Russia’s annexation of Crimea raises important questions concerning the control of oil and gas resources in the Black and Azov Seas.
In the days leading up to the Crimean referendum, several Crimean officials announced their intention to nationalize Chornomornaftogaz, a Russia-based subsidiary of Ukraine’s national oil and gas company Naftogaz.
Later it was confirmed that the Russian army seized the oil and gas production and distribution assets offshore and north of the Crimean border. Additionally, Gazprom approached the Crimean government about assuming control over these resources.
It is evident that Russia is attempting to further distance Crimea from Ukrainian control by taking over the company that supplies Crimea with its natural gas.
Chornomornaftogaz is licensed to exploit offshore deposits in the Black and Azov Seas, some of which lay in Ukraine’s independent exclusive economic zone. But a 2003 Ukrainian-Russian bilateral agreement declares that the Azov Sea a shared internal sea, a fact that could be disputed now that Russia’s border will be extended to include Crimea.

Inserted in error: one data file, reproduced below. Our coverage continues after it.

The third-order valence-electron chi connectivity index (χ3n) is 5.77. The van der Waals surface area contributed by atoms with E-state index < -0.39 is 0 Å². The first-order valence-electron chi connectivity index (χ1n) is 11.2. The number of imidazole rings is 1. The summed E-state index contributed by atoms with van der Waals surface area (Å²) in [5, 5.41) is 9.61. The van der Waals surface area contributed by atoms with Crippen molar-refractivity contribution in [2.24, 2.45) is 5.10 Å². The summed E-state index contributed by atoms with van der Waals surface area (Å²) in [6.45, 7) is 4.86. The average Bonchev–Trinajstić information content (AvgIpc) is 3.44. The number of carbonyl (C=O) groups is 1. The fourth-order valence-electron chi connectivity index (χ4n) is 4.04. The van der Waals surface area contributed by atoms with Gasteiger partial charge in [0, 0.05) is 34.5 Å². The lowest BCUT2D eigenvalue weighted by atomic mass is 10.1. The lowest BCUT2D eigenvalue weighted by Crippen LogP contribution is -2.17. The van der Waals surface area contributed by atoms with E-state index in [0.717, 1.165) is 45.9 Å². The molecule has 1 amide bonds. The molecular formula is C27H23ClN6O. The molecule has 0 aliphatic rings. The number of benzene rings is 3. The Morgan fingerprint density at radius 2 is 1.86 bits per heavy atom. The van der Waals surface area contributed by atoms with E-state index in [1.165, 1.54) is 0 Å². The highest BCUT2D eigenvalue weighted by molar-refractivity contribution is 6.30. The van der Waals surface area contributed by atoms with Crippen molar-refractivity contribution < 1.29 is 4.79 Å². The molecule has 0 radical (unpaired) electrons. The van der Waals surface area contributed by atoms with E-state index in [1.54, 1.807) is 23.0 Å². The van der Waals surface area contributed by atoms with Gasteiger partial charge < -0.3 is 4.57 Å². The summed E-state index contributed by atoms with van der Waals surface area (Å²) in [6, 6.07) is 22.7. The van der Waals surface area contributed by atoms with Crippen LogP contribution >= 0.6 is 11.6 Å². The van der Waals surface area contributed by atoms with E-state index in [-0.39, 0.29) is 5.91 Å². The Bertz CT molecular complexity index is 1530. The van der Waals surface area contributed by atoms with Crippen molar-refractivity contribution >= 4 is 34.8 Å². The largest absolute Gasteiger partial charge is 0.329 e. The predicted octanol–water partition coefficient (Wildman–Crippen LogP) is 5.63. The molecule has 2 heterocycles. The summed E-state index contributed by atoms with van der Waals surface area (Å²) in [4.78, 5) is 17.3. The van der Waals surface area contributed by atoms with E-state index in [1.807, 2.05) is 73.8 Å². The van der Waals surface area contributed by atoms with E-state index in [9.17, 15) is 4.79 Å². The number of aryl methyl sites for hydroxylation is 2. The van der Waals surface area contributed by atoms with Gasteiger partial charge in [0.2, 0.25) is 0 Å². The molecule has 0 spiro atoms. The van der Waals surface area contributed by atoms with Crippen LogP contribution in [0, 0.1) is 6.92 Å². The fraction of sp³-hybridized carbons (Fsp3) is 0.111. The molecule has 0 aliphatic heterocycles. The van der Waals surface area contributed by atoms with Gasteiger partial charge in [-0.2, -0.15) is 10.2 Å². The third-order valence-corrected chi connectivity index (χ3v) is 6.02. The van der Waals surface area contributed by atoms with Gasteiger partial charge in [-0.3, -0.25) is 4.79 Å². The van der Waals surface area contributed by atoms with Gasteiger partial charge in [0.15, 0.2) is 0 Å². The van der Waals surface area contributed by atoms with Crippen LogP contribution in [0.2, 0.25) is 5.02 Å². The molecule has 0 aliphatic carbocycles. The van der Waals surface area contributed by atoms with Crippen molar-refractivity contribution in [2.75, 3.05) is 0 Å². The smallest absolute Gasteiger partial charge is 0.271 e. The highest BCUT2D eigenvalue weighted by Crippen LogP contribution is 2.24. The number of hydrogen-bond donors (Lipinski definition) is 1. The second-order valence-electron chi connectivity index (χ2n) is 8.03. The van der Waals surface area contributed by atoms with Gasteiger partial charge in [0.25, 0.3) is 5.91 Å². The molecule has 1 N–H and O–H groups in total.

Chornomornaftogaz, because of its lucrative assets and offshore extraction experience, has become one of Ukraine’s largest and most important sources of tax revenue. Not only will seizing Chornomornaftogaz strike a blow to the Ukrainian budget, but also disrupt the development of offshore energy deposits in the Black Sea, which Moscow sees as a potential threat to Russian energy security in the region.
Crimea’s annexation will probably impact exclusive economic zones in the Black Sea, thereby hindering Turkey’s ability to influence the development of the South Stream pipeline. Given Crimea’s importance in Ukraine’s border negotiations with Romania, it will substantially alter the geopolitical dynamic of the Black Sea.
The seizure of Ukrainian oil and gas assets will significantly disrupt Ukraine’s long-term energy policy, possibly leading to increased support for shale exploitation.
Ukraine’s shale reserves have the potential of satisfying nearly one-third of Ukrainian demand for the medium-term. This has likely lead to the increasing number of protests by Russia’s Natural Resources and Environment Ministry over potential contamination of international underground aquifers.
However, given that contamination is unlikely to take place, it seems that Russia seeks to minimize Ukraine’s already limited ability to pursue an independent energy policy in the region.